Earlier last year, while I was pregnant, I started reading the illustrated memoir And Now I Spill
the Family Secrets by Margaret Kimball. This memoir is about Kimball’s relationship with her
mother who has bipolar. Because I was becoming a parent, I wanted to understand how children
are impacted by their parent’s bipolar through a first-hand account. Kimball shares her
experiences with her mother experiencing mania, depression, and being hospitalised. After
reading some very triggering content, I finally had to stop reading the book.
The reason I found the content so triggering wasn’t because of Kimball’s honest portrayal of
being a child of a parent who has bipolar. Instead, I felt triggered because if you’re a person
who experiences bipolar or are in a relationship with someone who is bipolar, you might often
hear or internalise the stereotype that people with bipolar are difficult to be in a relationship with.
For example, many researchers and studies suggest that people with bipolar have higher rates
of divorce than the general population.
Two Ways Bipolar Can Impact Your Relationships
What these studies don’t tell you are two of the common reasons why relationships can be
negatively impacted by bipolar.
1. The person with bipolar in the relationship is undiagnosed and/or untreated for their condition.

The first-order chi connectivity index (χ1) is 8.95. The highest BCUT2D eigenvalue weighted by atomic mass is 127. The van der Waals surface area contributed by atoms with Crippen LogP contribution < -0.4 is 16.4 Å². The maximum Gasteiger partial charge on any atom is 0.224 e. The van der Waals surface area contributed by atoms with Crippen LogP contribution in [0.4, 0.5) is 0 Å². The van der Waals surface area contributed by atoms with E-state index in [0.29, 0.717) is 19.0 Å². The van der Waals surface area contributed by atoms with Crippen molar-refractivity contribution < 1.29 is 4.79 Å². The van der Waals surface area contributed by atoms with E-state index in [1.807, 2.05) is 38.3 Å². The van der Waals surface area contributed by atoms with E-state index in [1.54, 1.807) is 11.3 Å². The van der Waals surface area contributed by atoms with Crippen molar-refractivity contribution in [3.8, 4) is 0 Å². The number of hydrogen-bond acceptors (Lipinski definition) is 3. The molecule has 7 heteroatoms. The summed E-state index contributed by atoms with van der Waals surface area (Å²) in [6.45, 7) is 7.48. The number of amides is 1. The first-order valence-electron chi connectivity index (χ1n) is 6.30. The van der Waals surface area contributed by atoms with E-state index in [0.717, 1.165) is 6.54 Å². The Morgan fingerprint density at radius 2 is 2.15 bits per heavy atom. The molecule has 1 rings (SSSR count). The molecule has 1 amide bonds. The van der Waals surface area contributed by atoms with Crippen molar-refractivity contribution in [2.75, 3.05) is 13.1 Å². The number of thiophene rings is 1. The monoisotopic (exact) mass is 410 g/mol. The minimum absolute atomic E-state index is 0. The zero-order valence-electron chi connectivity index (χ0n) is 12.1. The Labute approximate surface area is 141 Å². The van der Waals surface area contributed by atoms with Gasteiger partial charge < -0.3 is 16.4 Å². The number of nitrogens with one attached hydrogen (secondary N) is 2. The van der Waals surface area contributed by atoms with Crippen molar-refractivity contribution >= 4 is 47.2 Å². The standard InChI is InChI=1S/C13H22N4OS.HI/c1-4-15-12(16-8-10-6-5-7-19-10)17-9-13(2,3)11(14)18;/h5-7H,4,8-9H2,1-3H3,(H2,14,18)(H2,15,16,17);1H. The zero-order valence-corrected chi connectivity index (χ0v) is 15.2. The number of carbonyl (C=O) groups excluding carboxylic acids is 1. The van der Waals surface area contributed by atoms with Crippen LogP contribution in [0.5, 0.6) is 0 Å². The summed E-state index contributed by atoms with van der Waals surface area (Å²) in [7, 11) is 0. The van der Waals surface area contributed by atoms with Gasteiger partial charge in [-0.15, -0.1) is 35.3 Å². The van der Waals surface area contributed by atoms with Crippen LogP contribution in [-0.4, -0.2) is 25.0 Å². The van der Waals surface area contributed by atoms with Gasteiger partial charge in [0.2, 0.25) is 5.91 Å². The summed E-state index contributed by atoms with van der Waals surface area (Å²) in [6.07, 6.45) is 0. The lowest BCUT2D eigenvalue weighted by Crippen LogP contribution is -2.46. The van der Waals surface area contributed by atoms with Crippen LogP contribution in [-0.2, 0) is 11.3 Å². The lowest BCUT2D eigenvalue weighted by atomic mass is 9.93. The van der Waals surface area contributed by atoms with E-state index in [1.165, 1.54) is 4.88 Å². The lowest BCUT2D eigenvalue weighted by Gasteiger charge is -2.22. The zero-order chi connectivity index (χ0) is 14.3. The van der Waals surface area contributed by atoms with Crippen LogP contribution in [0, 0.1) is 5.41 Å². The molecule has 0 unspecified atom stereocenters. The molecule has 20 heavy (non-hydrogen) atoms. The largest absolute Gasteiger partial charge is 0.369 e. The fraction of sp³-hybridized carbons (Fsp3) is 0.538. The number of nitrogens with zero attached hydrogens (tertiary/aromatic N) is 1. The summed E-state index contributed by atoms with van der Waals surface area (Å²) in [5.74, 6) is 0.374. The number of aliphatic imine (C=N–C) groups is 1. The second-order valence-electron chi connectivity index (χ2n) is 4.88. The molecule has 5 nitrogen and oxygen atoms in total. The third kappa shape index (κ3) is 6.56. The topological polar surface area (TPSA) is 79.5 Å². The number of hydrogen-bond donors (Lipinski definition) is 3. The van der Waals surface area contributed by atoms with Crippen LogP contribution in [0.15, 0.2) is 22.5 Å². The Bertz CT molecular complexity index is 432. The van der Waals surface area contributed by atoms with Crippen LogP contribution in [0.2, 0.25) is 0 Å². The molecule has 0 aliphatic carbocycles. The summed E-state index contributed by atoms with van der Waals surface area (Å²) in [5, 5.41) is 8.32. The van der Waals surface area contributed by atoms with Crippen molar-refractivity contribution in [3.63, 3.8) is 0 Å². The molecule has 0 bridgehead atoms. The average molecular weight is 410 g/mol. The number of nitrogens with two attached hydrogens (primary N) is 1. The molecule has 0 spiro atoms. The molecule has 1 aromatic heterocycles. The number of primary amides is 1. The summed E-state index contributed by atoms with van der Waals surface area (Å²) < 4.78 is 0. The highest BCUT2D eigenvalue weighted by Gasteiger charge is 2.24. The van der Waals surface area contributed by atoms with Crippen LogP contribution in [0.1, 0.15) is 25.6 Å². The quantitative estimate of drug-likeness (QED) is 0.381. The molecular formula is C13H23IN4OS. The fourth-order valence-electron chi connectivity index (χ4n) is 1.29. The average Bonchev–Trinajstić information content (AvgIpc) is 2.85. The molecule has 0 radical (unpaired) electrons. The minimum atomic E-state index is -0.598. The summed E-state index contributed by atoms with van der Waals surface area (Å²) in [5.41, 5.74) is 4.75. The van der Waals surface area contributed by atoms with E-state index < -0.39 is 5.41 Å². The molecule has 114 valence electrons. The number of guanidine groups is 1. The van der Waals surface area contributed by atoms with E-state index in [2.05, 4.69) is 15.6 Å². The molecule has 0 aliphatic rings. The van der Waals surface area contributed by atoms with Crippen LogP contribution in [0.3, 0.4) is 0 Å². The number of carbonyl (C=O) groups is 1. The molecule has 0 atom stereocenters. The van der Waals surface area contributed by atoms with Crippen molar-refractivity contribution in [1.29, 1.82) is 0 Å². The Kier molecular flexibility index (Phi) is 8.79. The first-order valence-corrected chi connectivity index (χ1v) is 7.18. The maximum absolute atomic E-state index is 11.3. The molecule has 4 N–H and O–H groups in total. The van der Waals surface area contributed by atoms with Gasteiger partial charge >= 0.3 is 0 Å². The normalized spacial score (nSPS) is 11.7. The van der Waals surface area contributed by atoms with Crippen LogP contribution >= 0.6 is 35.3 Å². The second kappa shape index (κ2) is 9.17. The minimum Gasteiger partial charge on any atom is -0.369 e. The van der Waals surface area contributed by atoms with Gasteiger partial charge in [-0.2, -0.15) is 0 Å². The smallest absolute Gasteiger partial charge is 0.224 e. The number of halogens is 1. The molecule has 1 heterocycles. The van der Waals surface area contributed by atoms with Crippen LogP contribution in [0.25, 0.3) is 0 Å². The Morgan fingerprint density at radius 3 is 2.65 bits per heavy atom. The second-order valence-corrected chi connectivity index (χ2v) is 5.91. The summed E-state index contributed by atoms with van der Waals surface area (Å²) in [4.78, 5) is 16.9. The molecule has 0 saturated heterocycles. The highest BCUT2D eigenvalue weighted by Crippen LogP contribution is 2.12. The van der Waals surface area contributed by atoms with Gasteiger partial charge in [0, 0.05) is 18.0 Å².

Untreated bipolar can lead to feeling like you and the other individual are on a rollercoaster.
However, when bipolar disorder is treated with methods like medication, talk-therapy, and
exercise, then there is a higher chance of having a stable and healthy relationship. So, going
back to the higher divorce rates in relationships where one or both partners have bipolar,
factors like undiagnosed or untreated bipolar need to be accounted for. These factors
(such as lack of insight and treatment), rather than having bipolar itself, might be major
causes of divorce.
2. Interdependent vs. caregiver relationships.
Oftentimes, a major source of tension in a relationship is when the person without bipolar in the
relationship takes on the role of a “caregiver” while the person with bipolar becomes “the
patient.” For example, in a study conducted by researchers at the Sainte Marguerite Hospital in
France, one of the negative impacts of bipolar on the partner without bipolar takes on the role of a caregiver. Caregiver relationships lead to:
● Caregiver burnout. This is when a person stops wanting to help the person with the
condition like they used to. The person who takes on the role of a caregiver may also
lose their ability to empathise with the individual with the condition.
● Power imbalance. This is when a person with bipolar begins to feel incapable of taking
care of their responsibilities. They may also become dependent on the other person.
The goal of any healthy relationship is to be interdependent. That means each individual has
their own responsibilities that lead to a healthy and stable life for all the individuals involved.
Learning About What Works For Your Relationship
When it comes to bipolar or any other condition, it’s important to learn about what has worked
for others. It’s also important to learn about what works for you and your relationship. One way
to do this is to have transparent and honest conversations.
It’s also important to do the work that it takes to have healthy relationships– reading books,
counselling, group discussions with folks in similar situations, etc. Ultimately, the goal is to find
out what works best for you and your relationship.